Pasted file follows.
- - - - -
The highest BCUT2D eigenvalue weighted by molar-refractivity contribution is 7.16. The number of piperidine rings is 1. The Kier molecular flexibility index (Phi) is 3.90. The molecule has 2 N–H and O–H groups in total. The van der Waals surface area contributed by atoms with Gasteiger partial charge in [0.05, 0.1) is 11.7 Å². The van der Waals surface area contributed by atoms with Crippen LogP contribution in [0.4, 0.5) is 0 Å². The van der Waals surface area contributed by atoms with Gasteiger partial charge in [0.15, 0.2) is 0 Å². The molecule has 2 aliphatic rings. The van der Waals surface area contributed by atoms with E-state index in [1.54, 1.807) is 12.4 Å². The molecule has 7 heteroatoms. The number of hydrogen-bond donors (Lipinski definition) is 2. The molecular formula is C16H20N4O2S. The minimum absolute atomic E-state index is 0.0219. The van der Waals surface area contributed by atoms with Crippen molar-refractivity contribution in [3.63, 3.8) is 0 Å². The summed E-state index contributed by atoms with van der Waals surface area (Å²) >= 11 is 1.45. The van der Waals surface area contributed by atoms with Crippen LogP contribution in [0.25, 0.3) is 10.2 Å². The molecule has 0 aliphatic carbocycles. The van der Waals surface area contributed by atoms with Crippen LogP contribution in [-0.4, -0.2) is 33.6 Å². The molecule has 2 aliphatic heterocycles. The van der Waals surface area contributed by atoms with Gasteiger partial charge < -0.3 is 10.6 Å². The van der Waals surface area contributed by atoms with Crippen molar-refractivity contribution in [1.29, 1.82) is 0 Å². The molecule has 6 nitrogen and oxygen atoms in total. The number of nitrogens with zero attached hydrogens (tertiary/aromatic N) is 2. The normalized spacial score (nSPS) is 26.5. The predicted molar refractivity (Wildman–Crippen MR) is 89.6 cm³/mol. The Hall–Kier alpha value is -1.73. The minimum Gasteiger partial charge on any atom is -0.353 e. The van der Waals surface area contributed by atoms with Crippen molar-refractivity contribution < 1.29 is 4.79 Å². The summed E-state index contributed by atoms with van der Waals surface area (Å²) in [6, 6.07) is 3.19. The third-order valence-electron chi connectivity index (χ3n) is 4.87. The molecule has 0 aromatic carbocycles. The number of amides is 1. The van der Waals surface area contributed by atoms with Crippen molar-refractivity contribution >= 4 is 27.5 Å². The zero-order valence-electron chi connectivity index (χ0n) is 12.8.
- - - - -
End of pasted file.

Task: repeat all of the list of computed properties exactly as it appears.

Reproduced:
The highest BCUT2D eigenvalue weighted by molar-refractivity contribution is 7.16. The number of piperidine rings is 1. The Kier molecular flexibility index (Phi) is 3.90. The molecule has 2 N–H and O–H groups in total. The van der Waals surface area contributed by atoms with Gasteiger partial charge in [0.05, 0.1) is 11.7 Å². The van der Waals surface area contributed by atoms with Crippen LogP contribution in [0.4, 0.5) is 0 Å². The van der Waals surface area contributed by atoms with Gasteiger partial charge in [0.15, 0.2) is 0 Å². The molecule has 2 aliphatic rings. The van der Waals surface area contributed by atoms with E-state index in [1.54, 1.807) is 12.4 Å². The molecule has 7 heteroatoms. The number of hydrogen-bond donors (Lipinski definition) is 2. The molecular formula is C16H20N4O2S. The minimum absolute atomic E-state index is 0.0219. The van der Waals surface area contributed by atoms with Crippen molar-refractivity contribution in [3.63, 3.8) is 0 Å². The summed E-state index contributed by atoms with van der Waals surface area (Å²) >= 11 is 1.45. The van der Waals surface area contributed by atoms with Crippen LogP contribution in [0.25, 0.3) is 10.2 Å². The molecule has 0 aliphatic carbocycles. The van der Waals surface area contributed by atoms with Crippen LogP contribution in [-0.4, -0.2) is 33.6 Å². The molecule has 2 aliphatic heterocycles. The van der Waals surface area contributed by atoms with Gasteiger partial charge < -0.3 is 10.6 Å². The van der Waals surface area contributed by atoms with Crippen molar-refractivity contribution in [1.29, 1.82) is 0 Å². The molecule has 6 nitrogen and oxygen atoms in total. The number of nitrogens with zero attached hydrogens (tertiary/aromatic N) is 2. The normalized spacial score (nSPS) is 26.5. The predicted molar refractivity (Wildman–Crippen MR) is 89.6 cm³/mol. The Hall–Kier alpha value is -1.73. The minimum Gasteiger partial charge on any atom is -0.353 e. The van der Waals surface area contributed by atoms with Crippen molar-refractivity contribution < 1.29 is 4.79 Å². The summed E-state index contributed by atoms with van der Waals surface area (Å²) in [6, 6.07) is 3.19. The third-order valence-electron chi connectivity index (χ3n) is 4.87. The molecule has 0 aromatic carbocycles. The number of amides is 1. The van der Waals surface area contributed by atoms with Crippen molar-refractivity contribution >= 4 is 27.5 Å². The zero-order valence-electron chi connectivity index (χ0n) is 12.8.